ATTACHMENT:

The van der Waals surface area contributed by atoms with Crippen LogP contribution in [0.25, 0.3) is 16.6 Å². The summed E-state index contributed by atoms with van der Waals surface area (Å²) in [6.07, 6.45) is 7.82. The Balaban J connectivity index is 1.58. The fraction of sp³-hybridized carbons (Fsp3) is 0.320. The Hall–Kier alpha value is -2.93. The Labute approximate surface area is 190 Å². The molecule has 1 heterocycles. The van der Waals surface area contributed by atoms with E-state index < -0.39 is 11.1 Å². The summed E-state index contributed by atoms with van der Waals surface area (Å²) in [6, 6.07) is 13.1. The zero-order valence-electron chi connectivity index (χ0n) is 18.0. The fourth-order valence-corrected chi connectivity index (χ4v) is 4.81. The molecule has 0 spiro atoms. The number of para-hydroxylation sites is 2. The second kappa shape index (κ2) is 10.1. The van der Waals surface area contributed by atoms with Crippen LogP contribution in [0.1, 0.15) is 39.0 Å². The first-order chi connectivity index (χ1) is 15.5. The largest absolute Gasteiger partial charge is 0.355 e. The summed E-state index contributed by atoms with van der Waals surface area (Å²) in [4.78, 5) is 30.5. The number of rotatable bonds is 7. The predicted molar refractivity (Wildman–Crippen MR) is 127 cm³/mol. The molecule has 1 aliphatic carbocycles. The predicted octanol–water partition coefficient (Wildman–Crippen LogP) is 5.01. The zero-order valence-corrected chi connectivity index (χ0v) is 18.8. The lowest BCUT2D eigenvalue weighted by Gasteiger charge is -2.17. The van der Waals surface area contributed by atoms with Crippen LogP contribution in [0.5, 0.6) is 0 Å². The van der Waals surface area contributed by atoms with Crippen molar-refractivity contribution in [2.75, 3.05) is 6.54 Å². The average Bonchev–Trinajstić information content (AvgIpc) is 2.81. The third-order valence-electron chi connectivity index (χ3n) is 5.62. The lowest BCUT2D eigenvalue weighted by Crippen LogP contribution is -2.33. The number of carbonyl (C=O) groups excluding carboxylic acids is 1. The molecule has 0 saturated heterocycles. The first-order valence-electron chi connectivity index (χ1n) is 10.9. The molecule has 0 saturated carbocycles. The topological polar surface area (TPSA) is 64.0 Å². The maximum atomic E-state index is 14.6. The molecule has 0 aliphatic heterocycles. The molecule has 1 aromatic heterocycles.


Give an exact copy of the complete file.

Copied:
The van der Waals surface area contributed by atoms with Crippen LogP contribution in [0.25, 0.3) is 16.6 Å². The summed E-state index contributed by atoms with van der Waals surface area (Å²) in [6.07, 6.45) is 7.82. The Balaban J connectivity index is 1.58. The fraction of sp³-hybridized carbons (Fsp3) is 0.320. The Hall–Kier alpha value is -2.93. The Labute approximate surface area is 190 Å². The molecule has 1 heterocycles. The van der Waals surface area contributed by atoms with E-state index < -0.39 is 11.1 Å². The summed E-state index contributed by atoms with van der Waals surface area (Å²) in [6, 6.07) is 13.1. The zero-order valence-electron chi connectivity index (χ0n) is 18.0. The fourth-order valence-corrected chi connectivity index (χ4v) is 4.81. The molecule has 0 spiro atoms. The number of para-hydroxylation sites is 2. The second kappa shape index (κ2) is 10.1. The van der Waals surface area contributed by atoms with Crippen LogP contribution in [0.1, 0.15) is 39.0 Å². The first-order chi connectivity index (χ1) is 15.5. The largest absolute Gasteiger partial charge is 0.355 e. The summed E-state index contributed by atoms with van der Waals surface area (Å²) in [4.78, 5) is 30.5. The number of rotatable bonds is 7. The predicted molar refractivity (Wildman–Crippen MR) is 127 cm³/mol. The molecule has 1 aliphatic carbocycles. The predicted octanol–water partition coefficient (Wildman–Crippen LogP) is 5.01. The zero-order valence-corrected chi connectivity index (χ0v) is 18.8. The lowest BCUT2D eigenvalue weighted by Gasteiger charge is -2.17. The van der Waals surface area contributed by atoms with Crippen LogP contribution in [0.5, 0.6) is 0 Å². The van der Waals surface area contributed by atoms with Crippen molar-refractivity contribution in [2.75, 3.05) is 6.54 Å². The average Bonchev–Trinajstić information content (AvgIpc) is 2.81. The third-order valence-electron chi connectivity index (χ3n) is 5.62. The lowest BCUT2D eigenvalue weighted by Crippen LogP contribution is -2.33. The number of carbonyl (C=O) groups excluding carboxylic acids is 1. The molecule has 0 saturated heterocycles. The first-order valence-electron chi connectivity index (χ1n) is 10.9. The molecule has 0 saturated carbocycles. The topological polar surface area (TPSA) is 64.0 Å². The maximum atomic E-state index is 14.6. The molecule has 0 aliphatic heterocycles. The molecule has 1 aromatic heterocycles.